Fashion Dis delivers a new evolution to the makeover format

The team behind the upcoming AMI unscripted series discuss adapting the development and production process for added accessibility.

A ccessible Media Inc. (AMI) and Toronto’s Nikki Ray Media Agency aim to bring inclusive fashion to the mainstream with the upcoming unscripted makeover series Fashion Dis.

The 6 x 30-minute series, which will premiere on AMI on Feb. 9, is hosted by fashion expert and blogger Ardra Shephard. Each episode sees a person with a disability who feels “dissed” by the fashion world paired with experts to help them discover accessible fashion options.

The experts include makeup artist Bella Strange, hair stylist Susan Shipley, style expert Izzy Camilleri, with photographer KC Armstrong and art director Melonie Lawrence working with guests on a fashion photoshoot.

The concept for the series came from Shephard herself. Andrew Morris, manager of independent production at AMI, tells Playback Daily he approached her after reading her blog, Tripping on Air, which documents her experience with multiple sclerosis.

“I was so impressed by [her blog],” says Morris. “I thought, ‘this is a person that speaks our language and that could potentially be a really great creator.’ She’s a fantastic advocate for people with disabilities in style and fashion.”

Reaching out to potential creators is part of AMI’s ongoing content strategy, according to Morris, who says they’re looking for “big, bold ideas with unique perspectives that have traditionally been avoided in mainstream media.”

He says Fashion Dis perfectly fits the bill, where the series isn’t about a person’s struggle with a disability, but about making fashion more accessible in a world that caters to a narrow idea of what a typical body looks like.

Nikki Ray Media, which has produced unscripted series such as Food Network Canada’s Fire Masters and HGTV Canada’s Home to Win, came on board in fall 2020 after pitching their take on the series to AMI, according to showrunner Cara Volchoff. Fashion Dis continued its development process for nearly a year before going to camera in September 2021.

Part of the development process was to adjust the typical makeover format, subbing out a big reveal to friends and family with a high-fashion photoshoot. “Rather than just getting a makeover, they learn the skills and the tools needed to do an element of their makeup, their hair or skin regime, and how to dress in a way that not only works for their body, and in some cases their disability, but also for their fashion,” says Volchoff.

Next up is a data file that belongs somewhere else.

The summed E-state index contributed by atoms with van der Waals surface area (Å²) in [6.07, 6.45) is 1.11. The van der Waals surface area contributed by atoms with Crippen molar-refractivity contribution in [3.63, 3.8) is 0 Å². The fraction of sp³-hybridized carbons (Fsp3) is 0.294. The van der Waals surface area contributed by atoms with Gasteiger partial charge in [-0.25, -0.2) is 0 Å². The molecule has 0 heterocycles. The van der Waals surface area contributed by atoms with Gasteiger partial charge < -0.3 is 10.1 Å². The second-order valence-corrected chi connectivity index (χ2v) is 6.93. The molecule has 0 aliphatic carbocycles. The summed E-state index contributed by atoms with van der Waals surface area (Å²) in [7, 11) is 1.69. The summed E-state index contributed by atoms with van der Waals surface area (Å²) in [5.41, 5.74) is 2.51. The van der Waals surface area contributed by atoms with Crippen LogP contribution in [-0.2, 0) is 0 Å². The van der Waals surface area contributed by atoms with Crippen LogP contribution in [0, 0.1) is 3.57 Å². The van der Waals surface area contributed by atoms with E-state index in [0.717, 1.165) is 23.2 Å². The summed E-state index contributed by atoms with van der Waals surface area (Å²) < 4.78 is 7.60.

Development for the series involved training the producers on integrated described video (IDV), which brings accessible practices for blind or partially sighted viewers into the development and production stage, rather than added described video in post-production.

“That was the biggest learning curve for us to make sure that we were always speaking in such a way that was specific to what we’re seeing,” says Volchoff. “Rather than just grabbing a jacket from the rack, you’d say, ‘I’m going to grab this red jacket from the rack and pair it with these blue denim pants.’”

Volchoff says AMI paired them with their in-house specialist Ron Rickford to ensure IDV was baked into the process, adding that the production method is easily done once a producer is able to fully understand it.

Morris says IDV has helped evolve their development process, where they’re able to simultaneously produce a series for television and as a podcast. For example, they plan the audio mixing ahead to ensure it varies between scenes to provide an audible cue that there’s been a cut, rather than just relying on visuals.

Blue Ant Media will handle international sales for the series, including the format, which executive producer Tanya Linton says has “huge potential” for adaptations in global markets.

Volchoff says Nikki Ray Media hasn’t gotten the greenlight for a second season yet, but is eager for a chance to keep the series going. “When you’re trying to do a show that’s never been done before, you’re trying to get diversity within disability, within age, within gender, within sexuality, within ethnicity… to have six people carry the weight of an entire community, that’s been dissed from the fashion industry for so long,” she says. “I think we did a good job of it, I just want more.”

Image courtesy of AMI; pictured (L-R): KC Armstrong, Susan Shipley, Izzy Camilleri, Ardra Shephard, Melonie Lawrence and Bella Strange